By Andrew Komar
I was raised Catholic, carrying on the intense Catholic tradition of my father. He is an accomplished organist, and he uses his talent primarily as the organist at our parish’s 8 o’clock mass. With our heavy musical background, it was inevitable that my brothers and I would eventually be recruited to play our own instruments during the mass. At the height of it, my brothers would play violin and viola, and I would be on the trumpet. We would accompany our Dad on the organ every Sunday of the year. The little old ladies who came to the 8 o’clock were our biggest fans (because there never seemed to be anyone else up at such an hour), and they would always compliment us.
As any good Catholic knows, Christmas Mass is the biggest mass of the year. It’s when you see the rare but profitable “Christmas-and-Easter” Catholics. The music of Christmas Mass is actually fun to sing, too. My Dad always gets to play music for one of these masses, and my brothers and I are inevitably recruited to help out. The familiarity of the music combined with the thousands of parishioners makes for a hell of an exhilarating performance. Seriously though, who doesn’t like to sing Christmas carols with thousands of people accompanied by a trumpet and a giant pipe organ?
But herein lies the dilemma. Since I’m a writer for this blog, it’s pretty obvious that I don’t buy into any of the associated religious dogma, and I feel the same way as the Crommunist with his looming nightmare. The church is evil, unquestionably, but my participation in the mass has nothing to do with supporting the church; I only want to support my family. I’ve already been hauled to church since returning home for the holidays, but I have not participated in the mass (praying, taking communion, etc). The Christmas masses are coming up, and I have a non-negotiable familial obligation to participate in the music liturgy.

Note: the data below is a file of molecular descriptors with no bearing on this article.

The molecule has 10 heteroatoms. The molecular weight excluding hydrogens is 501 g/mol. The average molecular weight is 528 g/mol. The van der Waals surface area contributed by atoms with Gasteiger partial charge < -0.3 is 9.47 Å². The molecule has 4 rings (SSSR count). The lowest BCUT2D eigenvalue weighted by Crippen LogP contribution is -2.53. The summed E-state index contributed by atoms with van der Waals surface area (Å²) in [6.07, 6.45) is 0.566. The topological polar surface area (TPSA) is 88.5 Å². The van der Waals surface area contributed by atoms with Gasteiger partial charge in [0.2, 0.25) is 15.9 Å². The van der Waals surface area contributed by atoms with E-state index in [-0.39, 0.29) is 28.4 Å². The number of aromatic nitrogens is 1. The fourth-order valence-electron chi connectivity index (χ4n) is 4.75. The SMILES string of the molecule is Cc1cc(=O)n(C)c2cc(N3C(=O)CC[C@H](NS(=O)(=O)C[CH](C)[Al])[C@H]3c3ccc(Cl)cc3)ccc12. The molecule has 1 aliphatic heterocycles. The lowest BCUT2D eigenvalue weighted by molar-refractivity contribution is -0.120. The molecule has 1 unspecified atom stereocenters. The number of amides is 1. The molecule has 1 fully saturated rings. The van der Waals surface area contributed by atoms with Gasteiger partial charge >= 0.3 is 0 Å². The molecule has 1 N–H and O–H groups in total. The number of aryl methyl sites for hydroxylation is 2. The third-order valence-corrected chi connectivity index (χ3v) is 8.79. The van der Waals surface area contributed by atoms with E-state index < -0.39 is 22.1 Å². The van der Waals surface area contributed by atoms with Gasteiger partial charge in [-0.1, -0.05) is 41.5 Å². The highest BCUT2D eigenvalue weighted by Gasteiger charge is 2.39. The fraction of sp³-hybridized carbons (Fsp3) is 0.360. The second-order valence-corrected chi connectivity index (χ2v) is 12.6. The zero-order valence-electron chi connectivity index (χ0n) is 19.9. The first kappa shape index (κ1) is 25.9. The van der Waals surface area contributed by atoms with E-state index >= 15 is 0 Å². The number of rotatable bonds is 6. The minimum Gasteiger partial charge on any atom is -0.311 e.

Back in Montreal, my a cappella group took a gig at a synagogue to provide entertainment during one of the nights of Hanukkah. As a member of the group, I had an obligation to participate, even though I disagree with as much of the dogma underlying the Jewish faith as I do Catholic dogma. I don’t think the Jewish community in Montreal is evil any more than I think that my parish in Calgary is, but in both cases I’m using my musical talent to explicitly support a religious community which which I disagree.
So, my dilemma is this: am I a hypocrite for musically participating in the mass? I don’t contribute any money to the church by playing, but I am not exactly opposing it either. As musicians, my family is definitely providing joy and entertainment to thousands of people, but is the fact that this entertainment and joy occurs during mass enough to make the whole thing evil or at least wrong? From a musician’s point of view, is the fact that I personally think it is wrong enough for me to ignore my familial obligation? What do you think?